Aggression in psychiatry: impact of family history, substance use, psychiatric history, and dual diagnosisJournal: Open Journal of Psychiatry & Allied Sciences (Vol.5, No. 1)
Publication Date: 2014-01-01
Authors : Maheshwar Nath Tripathi Hemendra Ram Phookun Uddip Talukdar Adya Shankar Srivastava Jai Singh Yadav;
Page : 06-11
Keywords : Violence. Crime. Alcoholism.;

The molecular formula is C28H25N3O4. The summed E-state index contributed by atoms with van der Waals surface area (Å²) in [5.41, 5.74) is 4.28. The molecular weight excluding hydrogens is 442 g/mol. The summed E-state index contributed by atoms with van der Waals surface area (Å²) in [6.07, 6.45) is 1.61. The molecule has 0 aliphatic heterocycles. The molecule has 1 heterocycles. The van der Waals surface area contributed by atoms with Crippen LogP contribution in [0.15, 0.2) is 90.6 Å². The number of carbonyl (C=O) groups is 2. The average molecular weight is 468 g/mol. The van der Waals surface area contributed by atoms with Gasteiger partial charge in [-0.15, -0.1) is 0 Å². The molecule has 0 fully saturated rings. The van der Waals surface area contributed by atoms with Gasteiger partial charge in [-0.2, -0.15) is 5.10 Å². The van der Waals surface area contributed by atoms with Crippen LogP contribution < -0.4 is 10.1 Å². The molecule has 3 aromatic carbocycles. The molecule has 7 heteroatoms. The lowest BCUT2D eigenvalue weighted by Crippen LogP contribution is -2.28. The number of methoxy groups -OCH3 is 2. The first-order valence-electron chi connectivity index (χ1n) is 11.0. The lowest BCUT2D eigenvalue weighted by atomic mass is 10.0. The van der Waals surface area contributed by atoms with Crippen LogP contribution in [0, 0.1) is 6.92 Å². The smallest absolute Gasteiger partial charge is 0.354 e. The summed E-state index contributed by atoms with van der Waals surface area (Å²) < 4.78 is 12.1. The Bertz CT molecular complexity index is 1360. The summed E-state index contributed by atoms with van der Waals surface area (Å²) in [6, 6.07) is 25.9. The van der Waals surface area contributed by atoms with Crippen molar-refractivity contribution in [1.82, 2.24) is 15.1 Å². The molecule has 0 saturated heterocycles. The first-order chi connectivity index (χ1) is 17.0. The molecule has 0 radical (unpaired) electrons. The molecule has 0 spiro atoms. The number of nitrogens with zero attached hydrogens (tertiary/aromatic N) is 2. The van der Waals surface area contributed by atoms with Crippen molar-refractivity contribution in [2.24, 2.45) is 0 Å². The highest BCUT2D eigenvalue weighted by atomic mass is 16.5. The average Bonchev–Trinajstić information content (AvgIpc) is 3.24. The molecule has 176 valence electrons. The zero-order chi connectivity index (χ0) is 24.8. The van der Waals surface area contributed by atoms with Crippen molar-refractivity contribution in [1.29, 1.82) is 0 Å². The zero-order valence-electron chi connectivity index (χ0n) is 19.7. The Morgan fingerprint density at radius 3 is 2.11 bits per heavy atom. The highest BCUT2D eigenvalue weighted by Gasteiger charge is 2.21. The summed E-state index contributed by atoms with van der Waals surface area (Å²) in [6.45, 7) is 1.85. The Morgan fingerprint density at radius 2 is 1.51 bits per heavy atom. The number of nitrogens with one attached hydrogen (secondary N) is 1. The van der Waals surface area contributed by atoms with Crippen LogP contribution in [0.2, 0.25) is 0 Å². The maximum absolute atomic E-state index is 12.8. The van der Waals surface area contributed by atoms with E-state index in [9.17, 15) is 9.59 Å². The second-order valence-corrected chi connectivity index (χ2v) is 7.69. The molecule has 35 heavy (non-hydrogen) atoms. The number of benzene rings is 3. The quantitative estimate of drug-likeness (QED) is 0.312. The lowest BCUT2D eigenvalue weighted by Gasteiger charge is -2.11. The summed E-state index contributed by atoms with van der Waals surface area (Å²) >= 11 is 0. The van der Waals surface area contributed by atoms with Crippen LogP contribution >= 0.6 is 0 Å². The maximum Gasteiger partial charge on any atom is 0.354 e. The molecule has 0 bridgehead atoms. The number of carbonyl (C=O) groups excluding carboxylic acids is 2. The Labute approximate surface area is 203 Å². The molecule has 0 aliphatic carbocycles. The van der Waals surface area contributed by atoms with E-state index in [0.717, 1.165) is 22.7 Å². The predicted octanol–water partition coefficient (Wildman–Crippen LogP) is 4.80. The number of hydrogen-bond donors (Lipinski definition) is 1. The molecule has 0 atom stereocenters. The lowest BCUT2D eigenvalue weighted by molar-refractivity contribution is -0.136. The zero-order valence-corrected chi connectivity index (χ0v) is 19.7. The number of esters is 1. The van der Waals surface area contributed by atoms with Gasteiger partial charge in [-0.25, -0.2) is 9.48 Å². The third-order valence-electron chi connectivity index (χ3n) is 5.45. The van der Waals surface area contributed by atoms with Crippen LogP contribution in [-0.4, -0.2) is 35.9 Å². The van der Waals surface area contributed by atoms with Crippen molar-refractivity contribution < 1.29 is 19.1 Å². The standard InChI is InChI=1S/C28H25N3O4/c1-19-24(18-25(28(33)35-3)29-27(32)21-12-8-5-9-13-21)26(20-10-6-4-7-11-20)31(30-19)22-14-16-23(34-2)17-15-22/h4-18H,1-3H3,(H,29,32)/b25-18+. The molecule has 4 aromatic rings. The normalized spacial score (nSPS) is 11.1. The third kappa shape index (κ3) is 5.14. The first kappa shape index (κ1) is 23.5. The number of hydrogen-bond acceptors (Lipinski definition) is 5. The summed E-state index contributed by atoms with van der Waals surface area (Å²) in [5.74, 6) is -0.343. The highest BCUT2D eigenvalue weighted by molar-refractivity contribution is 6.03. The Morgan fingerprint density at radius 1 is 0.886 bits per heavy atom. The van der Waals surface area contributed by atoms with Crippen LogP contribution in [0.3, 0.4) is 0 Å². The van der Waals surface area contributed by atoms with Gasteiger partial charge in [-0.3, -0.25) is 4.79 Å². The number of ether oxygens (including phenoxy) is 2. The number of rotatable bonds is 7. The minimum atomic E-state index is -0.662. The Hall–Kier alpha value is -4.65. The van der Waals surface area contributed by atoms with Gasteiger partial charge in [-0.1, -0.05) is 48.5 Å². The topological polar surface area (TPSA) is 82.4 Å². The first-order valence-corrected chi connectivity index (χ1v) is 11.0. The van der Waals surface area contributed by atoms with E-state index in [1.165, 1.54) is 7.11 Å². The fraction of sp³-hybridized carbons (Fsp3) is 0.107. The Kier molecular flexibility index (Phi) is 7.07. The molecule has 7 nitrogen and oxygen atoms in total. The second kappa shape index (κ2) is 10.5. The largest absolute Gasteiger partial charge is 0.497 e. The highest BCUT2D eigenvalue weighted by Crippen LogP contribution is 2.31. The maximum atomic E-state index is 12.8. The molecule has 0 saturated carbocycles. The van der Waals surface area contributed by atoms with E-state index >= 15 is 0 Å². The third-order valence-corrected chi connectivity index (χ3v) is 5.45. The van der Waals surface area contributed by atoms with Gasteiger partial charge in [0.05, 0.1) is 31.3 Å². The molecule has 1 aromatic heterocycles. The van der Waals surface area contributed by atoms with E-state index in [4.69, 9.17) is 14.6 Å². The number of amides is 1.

Aims and objectives: Association has been reported between aggression and person(s) with mental illness. This study aimed to assess patterns of aggression, extent to which patients’ characteristics (psychiatric history and substance use behaviour) and parental characteristics (substance use and psychiatric disorder in family) predict violent behaviour. Method: For a period of 12 months, data were collected from the indoor patients. Aggressive incidents and their types were noted. Forms of aggression and their severity were assessed based on questions of the Overt Aggression Scale-Modified (OAS-M). The characteristics of those patients involved in aggressive incidents were compared with those of others who had not been aggressive. Patterns of aggression and their severity were assessed based on questions of OAS-M. Results: Total 472 patients were included in the study. The prevalence rate of aggression in the study population was 55.7% (n=263). Among the aggressive patients, 53.6% (n=253) exhibited verbal aggression, 36.4% (n=172) exhibited aggression towards objects, 32.2% (n=152) exhibited aggression towards others, and 16.1% (n=76) exhibited aggression towards self (more than one form of aggressive behaviour is noted). There were high correlations of one form of aggression in presence of other forms. Family history of substance abuse, family history of mental illness, substance abuse, psychiatric history, and dual diagnosis were found as major risk factors for the aggressive behaviour. Conclusions: Present study revealed that patients’ characteristics (psychiatric history and substance use behaviour) and parental characteristics (substance use and psychiatric disorder in family) predict violent behaviour. The utility of these factors to identify patients who subsequently will exhibit violent behaviour may provide an empirically substantiated basis for efficient psychiatric population screening for violence prevention.
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